Each time the Fort Wayne Philharmonic performs an evening of premier works, something magical happens. Perhaps it is due to the nervous tension of performing a new, less-familiar piece before an audience. Perhaps it is the thrill of playing music composed by someone who isn't food for worms. Whatever the cause, the concert where the orchestra plays newer works usually ends up being my favorite of the season. I remember quite well one performance of premier works a few years back to which I took a female friend on our first "official" date. The music was new and enchanting but my date more so... she eventually became my wife. Maybe that explains why I feel a little giddy at the anticipation of hearing the Fort Wayne Philharmonic play a new piece.

Dimitri Shostakovich (sounds like it is spelled... for once!) is a Russian composer who was born in 1906 in St. Petersburg into a musical family (aren't they all!). Dimitri spent nearly his entire life in Russia and it is said that his compositions are tied closely to the communist ideology, that being classical in formal design, lucid in melody, optimistic in philosophical connotations, and you had to stand in long lines to get to listen to it. Unlike many other Russian artists, Shostakovich adapted well to the rigid lifestyle behind the Iron Curtain, with most of his works being accepted by the government. Critics say that Dimitri was a complex character (ever known an artist who wasn't, or at least didn't consider themselves to be?) who was fiercely critical of his own work, destroying many of his earlier works (a homage to Brahms, no doubt). Some of these early works were considered by the government to be offensive and incompatible with the established Russian cultural traditions. Still he kept on truckin' and eventually gained a great deal of respectability and popularity. During his career, he wrote for films and theater productions. He even wrote music for a ballet that tells the heart-warming story of a Russian football team and their visit to Europe. Sounds like a Disney movie to me! Shostakovich must have enjoyed writing this ballet because he was a rabid sports fan, especially football, and had been known to travel hundreds of miles just to see a game (I hear his favorite team was the Kremlin Gremlins... the Gremlins from the Kremlin).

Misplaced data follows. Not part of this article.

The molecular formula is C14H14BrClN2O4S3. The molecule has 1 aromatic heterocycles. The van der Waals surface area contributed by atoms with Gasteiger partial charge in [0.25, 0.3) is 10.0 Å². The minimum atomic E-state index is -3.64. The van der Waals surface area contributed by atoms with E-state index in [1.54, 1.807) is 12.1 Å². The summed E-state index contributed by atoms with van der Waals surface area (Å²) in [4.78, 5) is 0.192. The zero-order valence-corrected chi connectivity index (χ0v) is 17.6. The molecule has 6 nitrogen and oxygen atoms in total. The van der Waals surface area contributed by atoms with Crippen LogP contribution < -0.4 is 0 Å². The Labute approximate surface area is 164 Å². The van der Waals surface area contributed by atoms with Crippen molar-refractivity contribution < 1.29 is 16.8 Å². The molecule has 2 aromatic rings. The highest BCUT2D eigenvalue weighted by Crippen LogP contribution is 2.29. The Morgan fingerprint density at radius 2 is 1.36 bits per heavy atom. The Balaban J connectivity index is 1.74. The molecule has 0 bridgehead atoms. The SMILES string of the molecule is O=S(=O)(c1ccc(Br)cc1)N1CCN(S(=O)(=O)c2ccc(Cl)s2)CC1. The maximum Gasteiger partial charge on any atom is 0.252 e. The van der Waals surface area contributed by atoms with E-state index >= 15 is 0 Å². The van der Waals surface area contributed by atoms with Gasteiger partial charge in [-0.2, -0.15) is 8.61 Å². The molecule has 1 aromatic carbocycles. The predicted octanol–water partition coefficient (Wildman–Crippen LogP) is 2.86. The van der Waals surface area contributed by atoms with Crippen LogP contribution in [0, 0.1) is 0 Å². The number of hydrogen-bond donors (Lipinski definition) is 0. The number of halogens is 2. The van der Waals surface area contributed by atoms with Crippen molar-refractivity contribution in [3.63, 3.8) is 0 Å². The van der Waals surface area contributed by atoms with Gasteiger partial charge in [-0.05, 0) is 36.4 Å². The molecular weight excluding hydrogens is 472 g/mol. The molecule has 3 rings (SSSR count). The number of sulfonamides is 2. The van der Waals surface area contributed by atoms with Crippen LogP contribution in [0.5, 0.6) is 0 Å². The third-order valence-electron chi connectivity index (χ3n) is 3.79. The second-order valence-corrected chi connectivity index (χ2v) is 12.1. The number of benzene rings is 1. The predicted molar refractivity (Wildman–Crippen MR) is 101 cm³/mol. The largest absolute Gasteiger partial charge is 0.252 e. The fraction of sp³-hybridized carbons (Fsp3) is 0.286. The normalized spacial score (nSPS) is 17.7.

The music of Shostakovich is very personal and intense. Listening to more than two consecutive Shostakovish string quartets has been known to cause grown men to blubber like a child whose older brother has just fed his favorite Barney doll into dad's new paper shredder. In a completely unrelated note, I would like to point out how closely Dimitri looks like the main character in "Eraserhead". Now that I think about it, watching "Eraserhead" more than once has the same effect as listening to multiple Shostakovich quartets... I think there's a Masters thesis in there somewhere. Shosta wrote the Violin Concerto (Opus 99, for those who were curious) in 1948 when he was at the height of ten years of prodigious writing. He was also in good with the Soviet authorities and held an official music-related political office. However, the Kremlin is a fickle bunch and a few months after completing this work, Dimitri was ousted out of office and officially ostricized (I'm nothing if not alliterative). Realizing that the current political climate and his recent dismissal would make acceptance of this new and creative work difficult, this piece was shelved until 1955. It is probably a good thing he did so because this piece is a wild one! The violin is almost a living, breathing character that can be at times gentle and soothing and quickly manic-depressive over into ranting, brutal shouts and dark mutterings. Much of this piece is based on unusual Russian folk melodies and it is said that Shostakovich owes much to Bartók for this, though I'm not sure Dimitri would have liked to hear this. At one time, Bartók publicly mocked the music of Shostakovich in his "Concerto for Orchestra", but you'll have to wait to hear that story if the Philharmonic ever does the Bartók piece (insert blatant begging and pleading here). The first movement starts off low with a moody violin line joined by the cellos and basses. The music slowly rises to an ethereal, spooky crescendo, preparing the audience for what is to come. The second movement is a manic jig by the flute and bassoon (now there's a word not used enough in daily speech!). The violin rudely interrupts with a coarse, mischievous dance in a different meter and the two rhythms battle it out with the piece growing in intensity toward a dizzying and hectic climax. For my money, this is the best movement of the piece! After what just came before, the third movement is less than memorable: slow, sad and quiet. Fortunately, it isn't very long. The final movement begins with the xylophone and flute playing the melody until once again the capricious violin comes storming in, taking over and leading the orchestra in a full-out race to the finish!